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10/21/2014 6:33:09 PMENGL 305X Course Outline as of Fall 2013

New Course (First Version)
CATALOG INFORMATION

Discipline and Nbr:  ENGL 305XTitle:  DEV COLL RDG WRT ACC-REA  
Full Title:  Devmt of College Reading Writing--Accelerated, Reading Emph
Last Reviewed:3/25/2013

UnitsCourse Hours per Week Nbr of WeeksCourse Hours Total
Maximum4.00Lecture Scheduled4.0017.5Lecture Scheduled70.00
Minimum4.00Lab Scheduled0 Lab Scheduled0
 Contact DHR0 Contact DHR0
 Contact Total4.00 Contact Total70.00
 
 Non-contact DHR0 Non-contact Total0

Title 5 Category:  AA Degree Non-Applicable
Grading:  Grade Only
Repeatability:  00 - Two Repeats if Grade was D, F, NC, or NP
Also Listed As: 
Formerly: 

Catalog Description:
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This course must be taken concurrently with 306X, and develops student proficiency in academic and career/technical learning, reading, writing, and information competency skills necessary for college work. This intensive course represents the coursework for both English 305.1 and 307, and is designed to prepare motivated and committed students for English 100 in a single semester. In the first half of this class students will focus on reading improvement while writing shorter essays with particular attention to grammar, punctuation, spelling, and the use of college-level vocabulary. During the second half of this class, students will write increasingly longer and more complex essays and reports responding to college-level readings.

Prerequisites:
Completion of CSKLS 313 or higher (V8) and Concurrent Enrollment in ENGL 306X OR Qualifying Test Score in English and Concurrent Enrollment in ENGL 306X

Corequisites:

Recommended Preparation:

Limits on Enrollment:

Schedule of Classes Information
Description: Untitled document
This course must be taken concurrently with 306X, and develops student proficiency in academic and career/technical learning, reading, writing, and information competency skills necessary for college work. This intensive course represents the coursework for both English 305.1 and 307, and is designed to prepare motivated and committed students for English 100 in a single semester. In the first half of this class students will focus on reading improvement while writing shorter essays with particular attention to grammar, punctuation, spelling, and the use of college-level vocabulary. During the second half of this class, students will write increasingly longer and more complex essays and reports responding to college-level readings.
(Grade Only)

Prerequisites:Completion of CSKLS 313 or higher (V8) and Concurrent Enrollment in ENGL 306X OR Qualifying Test Score in English and Concurrent Enrollment in ENGL 306X
Recommended:
Limits on Enrollment:
Transfer Credit:
Repeatability:00 - Two Repeats if Grade was D, F, NC, or NP

ARTICULATION, MAJOR, and CERTIFICATION INFORMATION

Associate Degree:Effective:Inactive:
 Area:
 
CSU GE:Transfer Area Effective:Inactive:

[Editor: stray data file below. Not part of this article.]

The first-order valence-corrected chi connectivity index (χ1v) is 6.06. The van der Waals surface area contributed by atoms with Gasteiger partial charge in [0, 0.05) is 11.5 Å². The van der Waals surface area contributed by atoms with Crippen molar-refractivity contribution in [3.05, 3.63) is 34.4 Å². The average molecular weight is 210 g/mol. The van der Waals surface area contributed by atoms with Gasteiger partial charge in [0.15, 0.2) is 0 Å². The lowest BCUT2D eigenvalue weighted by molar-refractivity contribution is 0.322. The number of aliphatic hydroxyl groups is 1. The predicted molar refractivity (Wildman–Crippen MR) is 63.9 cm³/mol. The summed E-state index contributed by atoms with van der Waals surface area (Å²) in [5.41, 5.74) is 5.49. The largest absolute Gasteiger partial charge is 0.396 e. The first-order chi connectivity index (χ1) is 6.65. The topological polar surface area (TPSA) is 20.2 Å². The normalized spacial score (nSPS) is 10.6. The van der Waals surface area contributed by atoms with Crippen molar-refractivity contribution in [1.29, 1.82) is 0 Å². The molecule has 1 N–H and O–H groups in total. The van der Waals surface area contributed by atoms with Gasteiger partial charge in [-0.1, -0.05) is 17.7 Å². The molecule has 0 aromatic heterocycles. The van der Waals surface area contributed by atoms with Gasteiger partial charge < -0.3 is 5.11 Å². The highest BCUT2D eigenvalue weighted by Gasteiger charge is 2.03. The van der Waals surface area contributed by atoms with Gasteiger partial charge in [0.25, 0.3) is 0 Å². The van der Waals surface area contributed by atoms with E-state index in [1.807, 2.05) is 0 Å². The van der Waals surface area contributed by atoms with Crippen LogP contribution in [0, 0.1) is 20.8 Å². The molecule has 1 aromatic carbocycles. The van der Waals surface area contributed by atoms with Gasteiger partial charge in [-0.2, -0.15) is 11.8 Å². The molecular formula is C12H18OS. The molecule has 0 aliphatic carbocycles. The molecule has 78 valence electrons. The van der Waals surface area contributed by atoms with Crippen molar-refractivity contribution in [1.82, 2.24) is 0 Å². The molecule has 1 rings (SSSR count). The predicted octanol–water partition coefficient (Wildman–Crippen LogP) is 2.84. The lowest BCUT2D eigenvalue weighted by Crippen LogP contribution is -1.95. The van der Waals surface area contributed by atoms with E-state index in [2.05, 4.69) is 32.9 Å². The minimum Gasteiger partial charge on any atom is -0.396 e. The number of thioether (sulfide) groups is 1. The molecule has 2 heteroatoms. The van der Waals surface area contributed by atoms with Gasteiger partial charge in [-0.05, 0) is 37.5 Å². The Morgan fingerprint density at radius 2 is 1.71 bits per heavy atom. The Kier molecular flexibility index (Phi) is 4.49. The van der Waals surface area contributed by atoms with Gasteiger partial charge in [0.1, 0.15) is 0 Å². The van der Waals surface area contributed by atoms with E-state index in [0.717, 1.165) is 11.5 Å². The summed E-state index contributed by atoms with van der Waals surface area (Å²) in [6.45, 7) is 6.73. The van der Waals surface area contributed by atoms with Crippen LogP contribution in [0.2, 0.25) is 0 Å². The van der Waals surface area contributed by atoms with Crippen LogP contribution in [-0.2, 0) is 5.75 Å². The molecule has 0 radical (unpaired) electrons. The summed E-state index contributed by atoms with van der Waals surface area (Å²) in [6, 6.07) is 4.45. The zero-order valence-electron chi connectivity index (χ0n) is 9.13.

IGETC:Transfer Area Effective:Inactive:
 
CSU Transfer:Effective:Inactive:
 
UC Transfer:Effective:Inactive:
 
CAN:

Certificate/Major Applicable: Not Certificate/Major Applicable


COURSE CONTENT

Student Learning Outcomes:
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1. Demonstrate proficiency in learning practices that foster literacy skills and promote student
success.
2. Demonstrate proficiency in reading practices and comprehension of college-level readings,
including full-length texts.
3. Use critical reading approaches to understand the interplay between logic and meaning of
college-level readings, including full-length texts.
4. Write text-based essays that incorporate critical reading and writing skills.
5. Increase confidence in in-class writing.
6. Access, select, and evaluate research materials, and accurately use the language of
academic and career/technical research.

Objectives: Untitled document
Upon completion of the course, students will be able to:
 
1. Participate in college classes effectively.
2. Demonstrate effective academic habits.
3. Find and utilize campus and community resources that foster literacy skills and student
success.
4. Survey texts for and identify format and support features (e.g., font sizes, color, bold or
italic print, titles and subtitles, visuals, table of contents, glossary, index) and functions of
those features.
5. Survey texts to determine and articulate the purpose(s) of format features and textual
structure.
6. Use format features and textual structure to make connections between text and prior
knowledge.
7. Articulate a specific goal (answering a question, clarifying an issue, confirming a prediction)
for reading a text.
8. Evaluate and apply best method(s) for reviewing and retaining reading material (annotation,
reflecting, summarizing).
9. Define unfamiliar vocabulary, references, and allusions by using context clues, word
structure (etymology), and reference materials.
10. Identify and explain sentence elements, parts of speech, phrases, and clauses, and
the logical relationships between/among these elements.
11. Analyze texts to evaluate and articulate their logical relationships.
12. Identify or infer a text's main ideas and supporting details, and restate in summaries or